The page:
Broker not Responsible for Tenant Disclosure

U.S. District Court for the District of Rhode Island; Wallace v. U.S.A., 2004

April 1, 2005

Under federal statute, a brokerage is responsible for disclosing the possible presence of lead-based paint to a prospective purchaser or renter of homes built before 1978. But this duty doesn’t extend to subsequent transactions involving the same property but not the broker.

In this case, a buyer purchased a property built before 1978 belonging to the U.S. Department of Housing and Urban Development. Neither the broker who’d listed it nor HUD provided the buyer with the required disclosure form and pamphlet.

After purchasing the property, the buyer leased it but didn’t provide the lead paint disclosure required of landlords. When the tenant applied for a Section 8 housing subsidy, the housing authority inspected the property for lead paint and didn’t note its presence. Shortly afterward, however, children living in the home were found to have elevated levels of lead in their bloodstreams.

The landlord, the tenant, and the children sued the brokerage. The federal court found the brokerage may have been negligent in failing to make lead disclosures to the landlord during the purchase of the property. Still, the court said, that negligence didn’t extend to subsequent transactions the landlord entered into, so long as the broker had no part in them.

Oral contract can still be source of claim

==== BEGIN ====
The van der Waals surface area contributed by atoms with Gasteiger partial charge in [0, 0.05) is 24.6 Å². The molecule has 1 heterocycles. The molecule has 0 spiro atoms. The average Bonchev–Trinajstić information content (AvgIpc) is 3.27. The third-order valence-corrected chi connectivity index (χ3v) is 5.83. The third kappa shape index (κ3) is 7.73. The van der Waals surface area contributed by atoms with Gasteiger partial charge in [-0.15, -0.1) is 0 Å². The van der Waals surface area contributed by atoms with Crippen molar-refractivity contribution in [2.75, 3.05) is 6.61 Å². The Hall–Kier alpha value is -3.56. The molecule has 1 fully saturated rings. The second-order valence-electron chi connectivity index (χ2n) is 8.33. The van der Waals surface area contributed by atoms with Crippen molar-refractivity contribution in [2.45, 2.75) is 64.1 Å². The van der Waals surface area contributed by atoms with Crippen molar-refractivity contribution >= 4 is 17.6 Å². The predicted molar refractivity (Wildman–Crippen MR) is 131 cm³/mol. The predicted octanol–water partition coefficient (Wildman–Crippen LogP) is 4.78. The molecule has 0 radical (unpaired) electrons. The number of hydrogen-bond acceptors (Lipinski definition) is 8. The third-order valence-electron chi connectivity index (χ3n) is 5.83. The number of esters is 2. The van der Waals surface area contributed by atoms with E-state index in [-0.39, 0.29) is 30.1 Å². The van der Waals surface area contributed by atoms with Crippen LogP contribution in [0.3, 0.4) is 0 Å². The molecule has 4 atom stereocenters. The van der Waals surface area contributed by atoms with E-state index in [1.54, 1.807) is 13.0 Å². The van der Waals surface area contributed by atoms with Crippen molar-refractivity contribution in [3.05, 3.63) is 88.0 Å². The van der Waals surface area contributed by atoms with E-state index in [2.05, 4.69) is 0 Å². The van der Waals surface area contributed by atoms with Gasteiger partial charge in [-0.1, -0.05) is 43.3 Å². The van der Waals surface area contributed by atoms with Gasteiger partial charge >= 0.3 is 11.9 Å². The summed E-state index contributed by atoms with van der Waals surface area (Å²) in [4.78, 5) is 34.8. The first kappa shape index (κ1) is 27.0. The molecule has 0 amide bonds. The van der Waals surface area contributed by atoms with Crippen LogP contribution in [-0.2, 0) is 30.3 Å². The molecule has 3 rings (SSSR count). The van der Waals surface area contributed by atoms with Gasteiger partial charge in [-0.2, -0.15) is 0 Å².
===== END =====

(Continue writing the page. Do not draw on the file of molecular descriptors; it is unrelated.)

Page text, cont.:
Supreme Court of Utah Fericks v. Lucy Ann Soffe Trust, 2004

Two buyers agreed to purchase a property from a trust, which was represented by real estate salesperson Joe Goodman. The contract called for two earnest money payments. Several days before the second earnest money payment was due, the buyers asked Goodman for a 30-day extension. The salesperson promised to send a written document granting the extension. One day before the second payment was due, the buyers again called Goodman and asked for written confirmation of the extension. The salesperson promised to send it the next day, but the buyers never received it. Two days later, Goodman notified the buyers their contract was terminated.

When the buyers contacted a representative of the trust to discuss the cancelled contract, they learned Goodman had never requested an extension on their behalf. They also learned that after they’d asked for an extension, the trust had received another, higher offer. The buyers sued the sellers, demanding performance of the purchase contract, and the brokerage, alleging fraud and intentional interference with a contractual relationship. The buyers contended the misrepresentation was part of a plan by the brokerage and the sellers to induce them to breach the contract.

The trial court disallowed both suits on the basis that a contract can’t be modified verbally under the statute of frauds and was therefore unenforceable. However, the Utah Supreme Court found the buyers’ allegations could allow them to collect. The court said when an oral contract representation—in this case the extension request—is a circumstance of the alleged fraud, the statute of frauds doesn’t bar a claim for damages.

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